Review: In a Beautiful Country, by Kevin Prufer
by Allison Harden Moen
As the blue and white pills spilled on the cover suggest, Kevin Prufer’s fourth collection of poetry, In a Beautiful Country, is reminiscent of a self-medicated half-drunken dream. As such, it acts as the aperitif to National Anthem: the former is sober enough to mourn the loss of a society, whereas the latter whispers from the daze of one too far gone.
Immediately in the first two stanzas of the title poem, Prufer lures readers into his world of resignation, subverting expectations of beauty and love into what reads like a twisted advice column:
A good way to fall in love
is to turn off the headlights
and drive very fast down dark roads.
Another way to fall in love
is to say they are only mints
and swallow them with a strong drink.
Perhaps, herein is where Prufer’s greatest strength lies: by revealing the darkness underneath the “good” surface. In this “beautiful” country, falling in love equals committing suicide; love is violent like “broken glass” and is likened to scissors. In this poem and throughout, Prufer shatters images of the loving, darling and angelic, and tosses them like broken shards of glass to be crushed under the feet of their traditional definitions.
Similarly, in “Love Poem,” Prufer exhibits anything but the traditional idea of love. The speaker woos his love by describing the bomb he’s making, warning his love to be “careful of when it decays, careful, it may implode.” The theme of destructive love also reappears in Prufer’s series of “Ars Poetica” poems exploring the philosophy of his art.
Readers of his previous collections shouldn’t be surprised to see he includes a series of “Ars Poetica,” this time devoting six pages to the topic. In the first poem of the series, Prufer employs a metered form, which is rather ironic considering the majority of his work doesn’t take on such constraints. This iambic tetrameter poem speaks of how art is birthed out of destruction: a bomb blows up a barn and makes the speaker think of art. The barn burns, and a poem rises from the cinders. The speaker thanks the “kindly God” who “tore the town apart” for the sake of the art that resulted. Perhaps in the following lines, Prufer most clearly sums up his aesthetic, and the theme of In a Beautiful Country altogether:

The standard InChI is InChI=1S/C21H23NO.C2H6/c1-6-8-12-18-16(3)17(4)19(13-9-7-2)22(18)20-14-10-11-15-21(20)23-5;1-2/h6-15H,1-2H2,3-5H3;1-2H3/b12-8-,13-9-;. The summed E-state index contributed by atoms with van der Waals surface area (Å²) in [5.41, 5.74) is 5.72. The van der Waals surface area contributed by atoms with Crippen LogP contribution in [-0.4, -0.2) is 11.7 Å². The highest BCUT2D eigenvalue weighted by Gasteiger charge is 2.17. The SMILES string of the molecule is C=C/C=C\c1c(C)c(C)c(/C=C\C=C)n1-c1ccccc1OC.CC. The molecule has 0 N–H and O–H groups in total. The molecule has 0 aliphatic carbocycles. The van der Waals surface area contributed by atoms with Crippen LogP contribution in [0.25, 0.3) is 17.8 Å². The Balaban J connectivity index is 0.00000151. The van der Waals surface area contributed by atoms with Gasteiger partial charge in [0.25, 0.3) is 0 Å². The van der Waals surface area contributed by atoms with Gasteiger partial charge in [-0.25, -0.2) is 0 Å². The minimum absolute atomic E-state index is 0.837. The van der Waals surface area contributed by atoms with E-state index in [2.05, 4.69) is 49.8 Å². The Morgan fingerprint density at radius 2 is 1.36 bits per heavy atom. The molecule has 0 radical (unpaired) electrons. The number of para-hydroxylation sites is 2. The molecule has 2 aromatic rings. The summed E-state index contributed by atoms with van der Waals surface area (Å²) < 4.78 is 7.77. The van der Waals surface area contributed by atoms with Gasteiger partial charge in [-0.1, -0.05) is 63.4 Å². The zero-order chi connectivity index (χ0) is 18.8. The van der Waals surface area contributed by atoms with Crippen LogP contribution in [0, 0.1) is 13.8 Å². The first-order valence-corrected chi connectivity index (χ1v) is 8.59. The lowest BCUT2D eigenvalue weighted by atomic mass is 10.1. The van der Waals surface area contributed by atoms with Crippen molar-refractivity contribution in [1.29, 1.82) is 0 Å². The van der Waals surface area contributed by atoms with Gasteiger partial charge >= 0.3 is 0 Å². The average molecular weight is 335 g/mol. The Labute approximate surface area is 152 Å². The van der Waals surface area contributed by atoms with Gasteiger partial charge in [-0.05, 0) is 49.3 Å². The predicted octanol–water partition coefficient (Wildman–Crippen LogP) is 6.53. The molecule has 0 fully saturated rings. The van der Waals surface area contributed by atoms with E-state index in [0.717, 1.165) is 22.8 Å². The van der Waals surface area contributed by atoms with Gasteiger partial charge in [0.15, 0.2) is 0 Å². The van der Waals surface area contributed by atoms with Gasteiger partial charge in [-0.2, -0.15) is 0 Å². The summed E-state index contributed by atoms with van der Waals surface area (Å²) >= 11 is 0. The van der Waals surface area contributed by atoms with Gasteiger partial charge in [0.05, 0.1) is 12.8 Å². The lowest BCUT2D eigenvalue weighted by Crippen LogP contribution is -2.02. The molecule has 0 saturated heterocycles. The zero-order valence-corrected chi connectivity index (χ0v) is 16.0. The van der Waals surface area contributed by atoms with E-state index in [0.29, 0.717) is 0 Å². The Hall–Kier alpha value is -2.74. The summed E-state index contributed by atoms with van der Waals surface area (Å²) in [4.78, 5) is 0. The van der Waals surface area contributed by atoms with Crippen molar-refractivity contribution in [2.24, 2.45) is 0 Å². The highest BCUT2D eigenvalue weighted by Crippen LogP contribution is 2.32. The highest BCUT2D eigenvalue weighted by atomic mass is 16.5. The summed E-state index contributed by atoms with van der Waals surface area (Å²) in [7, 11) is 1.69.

The artist’s mind does well
to look on human ill
and find in it
Turn the page, and the second “Ars Poetica” is less straightforward. In this landscape, a phone rings, and a brand new poem appears out of the first snow of spring. Finally, in “Four Artes Poetica,” Prufer uses four visceral snapshots to represent his art — each taking place in an empty yard. In the first, art is a blind eye “bloodshot and enraged” inside the center of an onion. In the second, it is personified as a heart “like a giant insect / in a cage” that devours squares of pages. In the third, it is a butterfly dissected. In the fourth scene, the yard becomes blank like an empty page, and out of this emptiness “a little ink pulsed out.” It is a trapped art, but it survives nonetheless.
Formwise, Prufer maintains his signature, somewhat rambling free verse couplets primarily throughout. Yet herein also lies his greatest weakness: his inability to know quite where to end. A handful of poems, particularly “Love Poem” and “In Some Parts of the Movie We’re Comrades,” seem perfectly complete after the first page, only to continue on with a stanza beginning with “then …” or a second page of continuing exposition. The overall effect isn’t completely lost, just watered down a bit.
Consequently, Prufer manipulates page breaks to his advantage with a great deal of skill in the striking “Burial Hymn in Winter,” one of the collection’s strongest poems. Here, after the en dash on the bottom of the page, I wanted to read more but found a blank page.
Prufer also sprinkles in a few metered pieces, such as “Cartoon Featurette,” written in ballad stanzas; “What I Gave to the 20th Century,” a hybrid-style sonnet based in a Petrarchan-type rhyme scheme; and “The 20th Century,” also a hybrid sonnet with a Shakespearean rhyme scheme, showcasing his ability to utilize metered verse just as effectively as free verse.
Finally, in the concluding poem, “Postscript,” Prufer ties the collection together in a matter-of-fact fashion, cataloging the previous 109 pages like items on a grocery list:
Here is my receipt for the paper
Thank you. It snowed the whole way to the store,
which was crowded with secretaries. Thank you
for reimbursing me for my expenses.
It is as if Prufer is stating to readers: here is my best attempt to create beauty, take it or leave it. Though the world from which his poetry arises is falling apart, balancing on an ever-spinning wagon wheel, Kevin Prufer manages to do just that — and give it wings.